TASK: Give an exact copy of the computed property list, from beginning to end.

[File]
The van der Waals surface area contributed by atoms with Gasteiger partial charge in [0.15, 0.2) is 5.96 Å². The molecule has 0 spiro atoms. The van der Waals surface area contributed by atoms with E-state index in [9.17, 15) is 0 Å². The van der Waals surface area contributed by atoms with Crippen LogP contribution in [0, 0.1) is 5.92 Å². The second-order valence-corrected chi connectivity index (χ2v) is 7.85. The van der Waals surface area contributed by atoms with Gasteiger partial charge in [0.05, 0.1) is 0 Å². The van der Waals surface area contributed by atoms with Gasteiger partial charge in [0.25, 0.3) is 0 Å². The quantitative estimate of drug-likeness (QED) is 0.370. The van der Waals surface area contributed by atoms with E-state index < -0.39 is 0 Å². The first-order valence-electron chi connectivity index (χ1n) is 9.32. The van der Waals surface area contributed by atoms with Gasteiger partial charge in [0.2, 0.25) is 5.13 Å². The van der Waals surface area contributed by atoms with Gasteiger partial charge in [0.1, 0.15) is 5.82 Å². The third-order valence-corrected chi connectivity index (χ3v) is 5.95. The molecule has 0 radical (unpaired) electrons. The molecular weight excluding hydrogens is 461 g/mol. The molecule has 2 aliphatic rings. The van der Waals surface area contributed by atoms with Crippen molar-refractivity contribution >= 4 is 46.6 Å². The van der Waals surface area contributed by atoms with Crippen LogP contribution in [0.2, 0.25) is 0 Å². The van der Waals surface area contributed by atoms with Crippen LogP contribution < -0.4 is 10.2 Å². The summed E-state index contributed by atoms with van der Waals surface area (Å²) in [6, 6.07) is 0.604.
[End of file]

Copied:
The van der Waals surface area contributed by atoms with Gasteiger partial charge in [0.15, 0.2) is 5.96 Å². The molecule has 0 spiro atoms. The van der Waals surface area contributed by atoms with E-state index in [9.17, 15) is 0 Å². The van der Waals surface area contributed by atoms with Crippen LogP contribution in [0, 0.1) is 5.92 Å². The second-order valence-corrected chi connectivity index (χ2v) is 7.85. The van der Waals surface area contributed by atoms with Gasteiger partial charge in [0.05, 0.1) is 0 Å². The van der Waals surface area contributed by atoms with Gasteiger partial charge in [0.25, 0.3) is 0 Å². The quantitative estimate of drug-likeness (QED) is 0.370. The van der Waals surface area contributed by atoms with E-state index < -0.39 is 0 Å². The first-order valence-electron chi connectivity index (χ1n) is 9.32. The van der Waals surface area contributed by atoms with Gasteiger partial charge in [0.2, 0.25) is 5.13 Å². The van der Waals surface area contributed by atoms with Gasteiger partial charge in [0.1, 0.15) is 5.82 Å². The third-order valence-corrected chi connectivity index (χ3v) is 5.95. The molecule has 0 radical (unpaired) electrons. The molecular weight excluding hydrogens is 461 g/mol. The molecule has 2 aliphatic rings. The van der Waals surface area contributed by atoms with Crippen molar-refractivity contribution >= 4 is 46.6 Å². The van der Waals surface area contributed by atoms with Crippen LogP contribution in [0.2, 0.25) is 0 Å². The van der Waals surface area contributed by atoms with Crippen LogP contribution < -0.4 is 10.2 Å². The summed E-state index contributed by atoms with van der Waals surface area (Å²) in [6, 6.07) is 0.604.